Iranian military officials are claiming victories over the U.S. after allegedly infiltrating command centers and drones.
Brigadier General Amir Ali Hajizadeh, commander of the Islamic Revolutionary Guards Corps Aerospace Force, told Iranian state television last week that forces were able to successfully hack the U.S. Army Command Center and several U.S. drones flying over the Middle East, the Washington Free Beacon reported.
“Seven to eight drones that had constant flights over Syria and Iraq were brought under our control and their intel was monitored by us and we could gain their first-hand intel,” Hajizadeh said.
The IRGC claimed to have footage captured directly from the drone, which was released to Iran’s Fars News Agency, and allegedly confirms the hack. It’s not known when the footage was taken.
“The footage below shows IRGC’s penetration into US Army’s Command Center, one of the many proofs in support of General Hajizadeh’s remarks,” Fars reported. “The footage shows a U.S. flying drone starts malfunctioning and makes a rough landing in a desert area 10 kilometers away from its base.”
“The footage that displays the IRGC’s penetration into the U.S. spy drone’s intel has been recorded by an IRGC drone flying above the scene,” the report claims.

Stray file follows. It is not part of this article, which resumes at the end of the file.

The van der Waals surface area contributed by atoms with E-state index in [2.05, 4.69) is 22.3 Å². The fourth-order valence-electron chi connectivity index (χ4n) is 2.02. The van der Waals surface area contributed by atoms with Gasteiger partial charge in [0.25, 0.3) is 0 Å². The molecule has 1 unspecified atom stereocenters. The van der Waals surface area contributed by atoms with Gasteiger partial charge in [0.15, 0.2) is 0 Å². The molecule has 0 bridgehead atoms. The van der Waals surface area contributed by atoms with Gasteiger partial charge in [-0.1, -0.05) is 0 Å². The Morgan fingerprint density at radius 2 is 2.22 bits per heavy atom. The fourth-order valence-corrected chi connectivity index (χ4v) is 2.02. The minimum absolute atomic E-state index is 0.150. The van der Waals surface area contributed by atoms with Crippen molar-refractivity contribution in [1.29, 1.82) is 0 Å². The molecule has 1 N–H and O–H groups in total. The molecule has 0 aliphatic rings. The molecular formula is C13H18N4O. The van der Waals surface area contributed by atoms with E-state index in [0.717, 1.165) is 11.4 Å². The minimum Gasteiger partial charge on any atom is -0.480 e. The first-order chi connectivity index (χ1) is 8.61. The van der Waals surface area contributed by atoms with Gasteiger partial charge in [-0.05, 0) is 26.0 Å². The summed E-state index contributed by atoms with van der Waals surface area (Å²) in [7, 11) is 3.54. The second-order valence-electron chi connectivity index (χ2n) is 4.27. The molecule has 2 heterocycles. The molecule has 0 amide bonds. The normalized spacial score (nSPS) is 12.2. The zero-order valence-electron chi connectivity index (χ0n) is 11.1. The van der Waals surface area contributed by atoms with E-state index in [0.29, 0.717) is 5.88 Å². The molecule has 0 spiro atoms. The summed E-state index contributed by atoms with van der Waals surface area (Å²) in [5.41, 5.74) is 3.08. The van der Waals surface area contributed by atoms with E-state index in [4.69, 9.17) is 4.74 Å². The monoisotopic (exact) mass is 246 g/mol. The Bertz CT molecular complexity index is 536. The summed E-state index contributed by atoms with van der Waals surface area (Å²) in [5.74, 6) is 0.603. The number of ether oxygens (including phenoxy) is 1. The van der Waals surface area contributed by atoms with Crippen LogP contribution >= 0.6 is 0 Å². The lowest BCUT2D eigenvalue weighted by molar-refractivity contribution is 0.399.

The initial footage appears to be taken by the U.S. drone as it scans areas of interest before flying off. Then its flight becomes turbulent as it loses control and sinks lower to the ground before eventually crashing.
Then the footage shifts to a drone at a higher altitude as it surveils the crashed drone. Just seconds later and an explosion is seen completely obliterating the downed drone. Fars said a manned U.S. aircraft was dispatched to bomb the drone.
Hajizadeh said the hack was in response to claims that the U.S used third parties to sell faulty missile parts to Iran in an attempt to sabotage its missile program, as The New York Times report. The report alleged that President Trump launched a secret program set on the sabotage, which was responsible for Iran’s two failed rocket launches this year.
“We did this to tell them (the Americans) that you not only failed to achieve your goals, but we infiltrated into your systems,” Hajizadeh said.
Iran likely acquired the means of taking over U.S. drones since it stole the technology in the first place to build their own. They’ve had more than seven years to extract the technology from a highly classified U.S. RQ-170 Sentinel spy drone stolen from the U.S. in 2011.
In 2012, Hajizadeh claimed, “All the intelligence in this drone has been completely decoded and extracted and we know each and every step it has taken.”